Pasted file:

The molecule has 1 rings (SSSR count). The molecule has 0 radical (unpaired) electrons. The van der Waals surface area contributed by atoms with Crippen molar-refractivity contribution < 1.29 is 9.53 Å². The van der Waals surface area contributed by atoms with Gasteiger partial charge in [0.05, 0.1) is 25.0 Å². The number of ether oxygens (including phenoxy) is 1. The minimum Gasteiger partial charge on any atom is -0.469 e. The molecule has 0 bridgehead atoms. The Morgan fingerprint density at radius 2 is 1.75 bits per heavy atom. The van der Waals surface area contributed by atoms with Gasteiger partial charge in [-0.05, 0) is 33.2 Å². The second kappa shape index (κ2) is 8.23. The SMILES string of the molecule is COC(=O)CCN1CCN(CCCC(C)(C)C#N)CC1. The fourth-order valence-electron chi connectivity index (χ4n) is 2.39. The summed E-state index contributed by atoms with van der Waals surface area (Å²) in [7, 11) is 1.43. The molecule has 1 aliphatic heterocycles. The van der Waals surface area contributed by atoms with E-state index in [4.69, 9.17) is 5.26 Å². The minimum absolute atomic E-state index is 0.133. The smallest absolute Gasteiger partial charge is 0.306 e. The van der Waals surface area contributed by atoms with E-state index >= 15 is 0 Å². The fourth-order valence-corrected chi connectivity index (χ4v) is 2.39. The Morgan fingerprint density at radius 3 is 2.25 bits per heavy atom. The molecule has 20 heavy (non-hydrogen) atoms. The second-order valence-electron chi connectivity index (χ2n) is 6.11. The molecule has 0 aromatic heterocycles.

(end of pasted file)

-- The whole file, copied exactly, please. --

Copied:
The molecule has 1 rings (SSSR count). The molecule has 0 radical (unpaired) electrons. The van der Waals surface area contributed by atoms with Crippen molar-refractivity contribution < 1.29 is 9.53 Å². The van der Waals surface area contributed by atoms with Gasteiger partial charge in [0.05, 0.1) is 25.0 Å². The number of ether oxygens (including phenoxy) is 1. The minimum Gasteiger partial charge on any atom is -0.469 e. The molecule has 0 bridgehead atoms. The Morgan fingerprint density at radius 2 is 1.75 bits per heavy atom. The van der Waals surface area contributed by atoms with Gasteiger partial charge in [-0.05, 0) is 33.2 Å². The second kappa shape index (κ2) is 8.23. The SMILES string of the molecule is COC(=O)CCN1CCN(CCCC(C)(C)C#N)CC1. The fourth-order valence-electron chi connectivity index (χ4n) is 2.39. The summed E-state index contributed by atoms with van der Waals surface area (Å²) in [7, 11) is 1.43. The molecule has 1 aliphatic heterocycles. The van der Waals surface area contributed by atoms with E-state index in [4.69, 9.17) is 5.26 Å². The minimum absolute atomic E-state index is 0.133. The smallest absolute Gasteiger partial charge is 0.306 e. The van der Waals surface area contributed by atoms with E-state index >= 15 is 0 Å². The fourth-order valence-corrected chi connectivity index (χ4v) is 2.39. The Morgan fingerprint density at radius 3 is 2.25 bits per heavy atom. The molecule has 20 heavy (non-hydrogen) atoms. The second-order valence-electron chi connectivity index (χ2n) is 6.11. The molecule has 0 aromatic heterocycles.